Don’t Believe The Headlines. This Is Not 2008.

Markets around the world are falling, shares in the banks are touching new lows, many analysts are publishing gloomy economic forecasts and corporate bond yields are surging.

No, it’s not 2008, it’s February 2016, and at first glance, it would appear as if we’re on the verge of another economic crisis and a great recession. 

A quick glance at the headlines and you could be forgiven for thinking that history is repeating itself. But if you look further than headlines, it becomes clear that we’re not heading into another financial crisis. 2016 is not the new 2008. 

Several key differences 

There are several key differences between today’s financial landscape and that of 2008. The first and most obvious example is the financial stability of banks.

Regulators have spent years clamping down on bad lending practices and forcing banks to increase capital buffers. Granted, some bad lending practices, such as self-certified mortgages have just started to re-emerge, but considering the fact that these practices are only just coming back into fashion, it’s unlikely they’ll pose a threat for some time. 

Moreover, most large banks now have tier one capital ratios in the low to mid-teens. RBS’s Common Equity Tier 1, for example, is around 15% and according to the Bank of England’s stress tests, would fall to a low but steady 6% in a stressed scenario. In comparison, RBS entered the financial crisis with a core capital ratio of just 4%.

And it’s not just the banks that are in a better position today than they were in 2008. The consumer, and in particular the US consumer, has a stronger balance sheet with more savings and less debt than eight years ago. Back in 2008, the average US consumer saved only 2.5% of after-tax income. Today the average consumer saves double that.

Also, household debt as a percentage of net worth hit 65% during 2009, today that figure has fallen to only 36.5%. The average percentage of percentage after-tax of household income being spent on debt service has dropped to 15% today from 20% in 2009. Overall, the consumer is in a stronger position today than they were when the last crisis hit, and for this reason, consumer spending should remain robust for the foreseeable future, which will continue to drive the economy.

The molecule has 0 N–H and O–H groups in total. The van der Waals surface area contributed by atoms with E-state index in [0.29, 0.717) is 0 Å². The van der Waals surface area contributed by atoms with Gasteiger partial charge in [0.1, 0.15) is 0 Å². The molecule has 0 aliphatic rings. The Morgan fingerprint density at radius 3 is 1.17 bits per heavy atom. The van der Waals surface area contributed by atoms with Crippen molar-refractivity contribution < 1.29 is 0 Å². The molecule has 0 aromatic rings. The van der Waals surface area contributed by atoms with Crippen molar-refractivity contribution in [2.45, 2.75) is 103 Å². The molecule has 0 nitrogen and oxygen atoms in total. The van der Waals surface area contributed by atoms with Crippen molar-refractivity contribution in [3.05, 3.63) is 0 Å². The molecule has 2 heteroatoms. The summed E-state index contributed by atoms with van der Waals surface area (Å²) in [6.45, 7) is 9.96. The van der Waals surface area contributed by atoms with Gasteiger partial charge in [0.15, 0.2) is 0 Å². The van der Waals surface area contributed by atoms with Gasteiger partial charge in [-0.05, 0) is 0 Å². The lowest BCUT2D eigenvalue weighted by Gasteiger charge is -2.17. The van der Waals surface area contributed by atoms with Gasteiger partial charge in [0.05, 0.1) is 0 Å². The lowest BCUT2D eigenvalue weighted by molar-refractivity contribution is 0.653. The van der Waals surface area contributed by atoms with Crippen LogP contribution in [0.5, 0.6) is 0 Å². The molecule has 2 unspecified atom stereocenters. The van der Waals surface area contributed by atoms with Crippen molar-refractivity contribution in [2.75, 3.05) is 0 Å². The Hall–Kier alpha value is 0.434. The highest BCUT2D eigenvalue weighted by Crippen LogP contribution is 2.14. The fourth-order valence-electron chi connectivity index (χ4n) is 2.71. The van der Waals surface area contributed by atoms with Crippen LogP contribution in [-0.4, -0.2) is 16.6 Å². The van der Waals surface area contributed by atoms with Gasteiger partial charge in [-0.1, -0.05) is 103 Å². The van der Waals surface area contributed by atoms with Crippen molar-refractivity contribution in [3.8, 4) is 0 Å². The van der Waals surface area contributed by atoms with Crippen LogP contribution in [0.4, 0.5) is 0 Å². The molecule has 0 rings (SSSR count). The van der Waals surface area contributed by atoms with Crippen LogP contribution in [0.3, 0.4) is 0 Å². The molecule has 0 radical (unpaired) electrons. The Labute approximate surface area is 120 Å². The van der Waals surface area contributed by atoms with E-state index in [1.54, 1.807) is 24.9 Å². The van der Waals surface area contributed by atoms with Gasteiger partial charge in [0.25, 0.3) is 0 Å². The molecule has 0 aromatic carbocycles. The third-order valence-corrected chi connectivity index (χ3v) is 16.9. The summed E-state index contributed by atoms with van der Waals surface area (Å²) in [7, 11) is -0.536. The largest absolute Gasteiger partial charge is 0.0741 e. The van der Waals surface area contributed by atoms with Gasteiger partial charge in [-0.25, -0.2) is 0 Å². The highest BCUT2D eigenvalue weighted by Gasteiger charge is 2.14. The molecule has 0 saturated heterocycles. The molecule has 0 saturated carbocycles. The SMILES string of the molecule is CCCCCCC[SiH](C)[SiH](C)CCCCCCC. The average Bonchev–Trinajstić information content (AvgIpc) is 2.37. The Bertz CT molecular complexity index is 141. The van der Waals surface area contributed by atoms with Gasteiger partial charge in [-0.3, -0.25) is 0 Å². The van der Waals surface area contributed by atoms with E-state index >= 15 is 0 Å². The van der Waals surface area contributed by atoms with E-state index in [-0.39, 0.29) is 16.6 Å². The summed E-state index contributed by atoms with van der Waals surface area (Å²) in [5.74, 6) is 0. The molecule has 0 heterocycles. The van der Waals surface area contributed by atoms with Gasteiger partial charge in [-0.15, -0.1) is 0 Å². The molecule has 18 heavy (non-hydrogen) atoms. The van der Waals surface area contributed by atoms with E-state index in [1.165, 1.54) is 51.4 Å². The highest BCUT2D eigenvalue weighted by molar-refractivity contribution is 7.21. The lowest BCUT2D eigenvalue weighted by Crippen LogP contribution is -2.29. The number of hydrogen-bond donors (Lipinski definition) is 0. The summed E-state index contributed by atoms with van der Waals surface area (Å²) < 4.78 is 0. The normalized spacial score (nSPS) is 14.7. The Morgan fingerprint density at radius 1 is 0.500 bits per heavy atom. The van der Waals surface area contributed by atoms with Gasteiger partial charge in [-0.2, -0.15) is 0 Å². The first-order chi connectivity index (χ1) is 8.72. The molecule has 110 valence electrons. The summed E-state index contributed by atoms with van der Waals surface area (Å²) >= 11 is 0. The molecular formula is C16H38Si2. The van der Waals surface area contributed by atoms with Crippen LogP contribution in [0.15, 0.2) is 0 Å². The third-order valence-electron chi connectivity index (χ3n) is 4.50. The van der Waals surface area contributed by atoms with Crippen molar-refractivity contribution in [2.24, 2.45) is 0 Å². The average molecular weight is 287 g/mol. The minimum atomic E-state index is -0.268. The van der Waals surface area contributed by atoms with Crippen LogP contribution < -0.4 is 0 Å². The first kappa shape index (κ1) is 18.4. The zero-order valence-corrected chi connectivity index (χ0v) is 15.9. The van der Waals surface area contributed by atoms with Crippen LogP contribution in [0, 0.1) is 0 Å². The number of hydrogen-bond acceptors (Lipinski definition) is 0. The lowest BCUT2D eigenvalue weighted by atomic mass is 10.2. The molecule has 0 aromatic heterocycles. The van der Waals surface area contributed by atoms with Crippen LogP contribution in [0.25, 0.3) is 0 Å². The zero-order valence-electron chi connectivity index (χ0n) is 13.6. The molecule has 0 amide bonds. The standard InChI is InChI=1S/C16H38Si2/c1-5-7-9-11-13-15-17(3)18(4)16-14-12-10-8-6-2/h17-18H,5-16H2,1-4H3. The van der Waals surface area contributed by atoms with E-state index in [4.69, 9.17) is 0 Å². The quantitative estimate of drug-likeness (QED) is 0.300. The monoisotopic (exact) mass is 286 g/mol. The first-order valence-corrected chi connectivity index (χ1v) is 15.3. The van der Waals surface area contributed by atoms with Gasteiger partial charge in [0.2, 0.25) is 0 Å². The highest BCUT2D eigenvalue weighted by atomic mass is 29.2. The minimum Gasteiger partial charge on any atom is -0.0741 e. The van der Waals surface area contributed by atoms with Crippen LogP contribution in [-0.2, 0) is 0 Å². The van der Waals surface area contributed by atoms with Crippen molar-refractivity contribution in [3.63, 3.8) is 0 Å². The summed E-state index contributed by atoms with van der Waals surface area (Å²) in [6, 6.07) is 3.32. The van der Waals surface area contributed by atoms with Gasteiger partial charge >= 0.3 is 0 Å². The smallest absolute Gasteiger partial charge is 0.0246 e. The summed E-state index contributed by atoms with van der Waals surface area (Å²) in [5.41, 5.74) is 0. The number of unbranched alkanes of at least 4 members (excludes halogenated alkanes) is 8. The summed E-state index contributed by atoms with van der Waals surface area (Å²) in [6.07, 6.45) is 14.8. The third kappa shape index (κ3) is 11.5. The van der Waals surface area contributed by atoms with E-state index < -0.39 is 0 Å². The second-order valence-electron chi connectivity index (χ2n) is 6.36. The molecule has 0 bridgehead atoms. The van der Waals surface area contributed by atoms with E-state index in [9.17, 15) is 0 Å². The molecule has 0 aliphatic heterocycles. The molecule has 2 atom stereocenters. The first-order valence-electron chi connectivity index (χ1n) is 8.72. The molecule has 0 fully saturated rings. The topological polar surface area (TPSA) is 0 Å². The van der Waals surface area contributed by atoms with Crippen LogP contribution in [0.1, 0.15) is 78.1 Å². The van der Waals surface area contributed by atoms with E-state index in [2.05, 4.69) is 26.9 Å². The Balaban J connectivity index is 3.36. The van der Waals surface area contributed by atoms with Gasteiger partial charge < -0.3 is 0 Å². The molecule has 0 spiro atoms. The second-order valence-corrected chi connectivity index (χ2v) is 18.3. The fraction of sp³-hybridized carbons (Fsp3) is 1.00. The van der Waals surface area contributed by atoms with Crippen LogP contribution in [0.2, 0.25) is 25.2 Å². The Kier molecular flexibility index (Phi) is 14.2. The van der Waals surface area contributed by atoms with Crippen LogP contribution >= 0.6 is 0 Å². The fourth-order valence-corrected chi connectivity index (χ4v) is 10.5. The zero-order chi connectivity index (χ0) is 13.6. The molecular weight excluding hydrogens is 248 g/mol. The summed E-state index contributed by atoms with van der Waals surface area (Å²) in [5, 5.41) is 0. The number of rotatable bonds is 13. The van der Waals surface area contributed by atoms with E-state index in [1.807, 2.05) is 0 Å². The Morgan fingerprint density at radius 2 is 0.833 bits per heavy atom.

Lastly, economic data is still showing growth across developed economies. However, as economic data is calculated with a lag, this metric could be misleading. So while the figures suggest Western economies are still growing, only time will tell if this is the case. Nonetheless, even if economic growth is slowing, this slowdown is unlikely to result in a 2008 style collapse. 

What should investors do?

What should investors do as the market frets about a possible economic slowdown? Well, for a start, investors should stop watching the markets. Unless you’re trading on minute-by-minute movements, looking at the market constantly is hazardous for your wealth.

Secondly, investors should seek out attractively priced shares, which have a proven record of growth and offer some income. By using this approach, and taking a long-term outlook, you’ll save yourself a lot of needless work and worry.

The above approach is outlined in full in this report from the Motley Fool. The report is designed to help you become a stock market millionaire, guiding you through all the essential steps all successful investors follow to build wealth and it explains why you only need to spend 20 minutes a month on your portfolio.

Click here to check out the report today. It's completely free. 

Rupert Hargreaves has no position in any shares mentioned. The Motley Fool UK has no position in any of the shares mentioned. We Fools don't all hold the same opinions, but we all believe that considering a diverse range of insights makes us better investors.